Ideas for Photographing Your Next Dinner Party

  • © Miana Jun

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    Try to shoot details like the food before it gets dark.

  • © Miana Jun

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    Move away from the party so you can see the scene and look for contrast.

  • © Miana Jun

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    Don't be a afraid to put things together to "stage" a photograph.

  • © Miana Jun

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    Bring unexpected elements, like handwritten recipes or flowers into your photographs.

  • © Rebecca Weiss

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    Take candid photos before the meal when guests are enjoying cocktails.

  • © Miana Jun

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    If you're the host, photograph in increments of time so you can also enjoy the party.

  • © Dennis Kwan

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    Try to go unnoticed so you can photograph guests while they're relaxed and themselves.

  • © Rebecca Weiss

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    Use a shallow depth of field to focus on individual guests.

  • © Miana Jun

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    Encourage guests to take photographs as well, and share them with the group.

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By Brienne Walsh

May 14, 2013 - Spent all day cooking and setting up your home so it looks like an editorial spread from Gourmet? We asked three professional photographers to give us tips on how to photograph the evening so that you can share the memories with your guests—and your Instagram followers.

From lighting to setting up the shots, they offered sage advice on how to capture professional looking—and unique—images from the moment your guests arrive to the moment they leave, hopefully stuffed and a little tipsy. (Check out the slideshow above for full screen photos.)

Tip #1: Use Daylight


© Miana Jun

“I try to arrive early to a party so that I can see the full picture in the daylight,” says Miana Jun, a Brooklyn-based photographer. “Then, I shoot details like the food before it gets dark, so that I don’t have to use a flash. A flash makes food look overblown and inedible.”

Tip #2: Look for Contrast


© Miana Jun

“When I photograph a party, I try to move away so that I see the setting from the outside,” says Jun. “Then I look for contrast—a brightly lit patio set behind a dark lawn, or the interplay between the light and subjects. Seeing it from a distance allows me to get a sense of where I will get the best quality of light and shadows in closer shots.”

Tip #3: Don’t Be Afraid To Stage


© Miana Jun

When Jun is photographing an event, she’ll often re-arrange details or add things—mason jars and candles, for instance—to create the illusion of a more detailed shot. “A fuller shot often looks more beautiful,” she says.

Tip #4: Bring in Unexpected Elements


© Miana Jun

Although her photographs for the Cooking with Flowers cookbook by Miche Bacher were staged, Jun thinks that using some of her techniques for the shots could work for a real life dinner party. Draw elements from the kitchen—unique china, a handwritten recipe or the flowers you bought at the farmer’s market. Arrange them together to brighten up what otherwise would be an ordinary food image. “Shoot them using the best available natural light,” she suggests.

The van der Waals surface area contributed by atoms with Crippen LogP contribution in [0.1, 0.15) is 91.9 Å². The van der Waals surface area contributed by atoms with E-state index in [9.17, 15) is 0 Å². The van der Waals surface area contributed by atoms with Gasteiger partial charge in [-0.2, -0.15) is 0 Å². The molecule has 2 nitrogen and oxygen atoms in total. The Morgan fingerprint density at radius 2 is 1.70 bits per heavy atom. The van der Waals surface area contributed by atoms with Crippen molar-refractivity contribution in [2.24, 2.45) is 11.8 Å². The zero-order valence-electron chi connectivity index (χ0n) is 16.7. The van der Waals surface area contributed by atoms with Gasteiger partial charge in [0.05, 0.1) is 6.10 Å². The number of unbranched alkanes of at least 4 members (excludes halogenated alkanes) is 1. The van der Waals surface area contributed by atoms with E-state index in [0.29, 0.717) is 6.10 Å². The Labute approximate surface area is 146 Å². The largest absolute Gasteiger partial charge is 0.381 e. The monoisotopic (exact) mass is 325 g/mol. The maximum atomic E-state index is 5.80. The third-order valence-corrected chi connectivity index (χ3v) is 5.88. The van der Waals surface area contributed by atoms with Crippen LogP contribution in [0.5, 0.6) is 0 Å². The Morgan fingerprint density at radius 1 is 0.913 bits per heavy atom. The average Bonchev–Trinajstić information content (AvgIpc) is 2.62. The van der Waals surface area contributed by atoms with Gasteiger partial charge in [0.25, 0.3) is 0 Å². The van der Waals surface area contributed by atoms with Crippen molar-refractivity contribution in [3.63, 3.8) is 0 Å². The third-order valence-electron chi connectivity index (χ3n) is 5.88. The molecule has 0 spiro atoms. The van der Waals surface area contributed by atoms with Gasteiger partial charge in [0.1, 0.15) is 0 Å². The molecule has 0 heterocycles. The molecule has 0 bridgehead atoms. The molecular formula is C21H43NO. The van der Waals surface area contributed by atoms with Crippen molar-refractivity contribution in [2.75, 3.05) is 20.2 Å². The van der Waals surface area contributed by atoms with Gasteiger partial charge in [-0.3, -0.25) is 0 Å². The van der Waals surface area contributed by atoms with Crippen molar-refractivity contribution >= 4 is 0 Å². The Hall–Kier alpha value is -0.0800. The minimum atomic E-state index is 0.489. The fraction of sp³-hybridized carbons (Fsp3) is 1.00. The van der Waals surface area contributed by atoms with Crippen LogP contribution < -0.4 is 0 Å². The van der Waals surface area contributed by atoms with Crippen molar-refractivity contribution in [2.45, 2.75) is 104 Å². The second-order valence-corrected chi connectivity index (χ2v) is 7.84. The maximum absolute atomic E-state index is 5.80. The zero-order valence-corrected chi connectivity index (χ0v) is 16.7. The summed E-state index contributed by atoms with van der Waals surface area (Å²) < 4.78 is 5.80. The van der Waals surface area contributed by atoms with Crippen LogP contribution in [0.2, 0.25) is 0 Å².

Tip #5: Choose the Right Moment


© Rebecca Weiss

“Let’s face it, no one wants to be photographed while they’re chewing on food,” says portrait photographer Rebecca Weiss. She suggests taking candid shots while people are having cocktails before the meal starts so that you don’t end up catching people with their mouths open mid-bite. After people have had a drink, the images look even better. “The alcohol loosens everyone up a little bit, so they’re less stiff in front of the camera.”

Tip #6: Imagine It’s A Movie Set


© Miana Jun

Part of what makes an event photographer great is having an intuition about where the action will be at any given moment. “It’s about listening and floating around the space,” says Jun. “I give myself permission to be a voyeur.”

Granted, she can do this when she’s a hired photographer at a party—if you’re hosting a dinner, however, she suggests that you use the camera in increments of time. “Take shots for twenty minutes, and then put the camera down,” she said. In those twenty minutes, be especially attentive to shots you might not be able to get later in the meal.

Tip #7: Be Invisible…And Patient


© Dennis Kwan

“I camp out paparazzi style in a spot where no one will notice me,” says Dennis Kwan, a wedding photographer. “Then, I patiently wait for someone to finish a joke, or end a story, and capture people’s reactions with a long zoom lens.” Not realizing that they’re being photographed will allow guests to be themselves — and not feel like they have to pose for the camera.

Tip #8: Play With Focus and Depth of Field


© Rebecca Weiss

Weiss suggests playing around with depth of field—focus in one a lively guest, but still include elements of the setting. “Capture individuals in focus, but leave the softer edges in the final image—a full wine glass, or a couple embracing in the background.”

Tip #9 Get Your Guests To Chip In


© Dennis Kwan

If you’re the host, chances are you probably don’t want to spend the entire evening taking photographs. The best way to ensure that every moment gets captured is to ask all of your guests to take photographs. Then upload them onto Instagram or another social media site with a unique hashtag so that they are all compiled in one place. “It creates a community for people to comment and talk about the night even after it’s done,” says Kwan.

Related: Photographing Food With Directional Light

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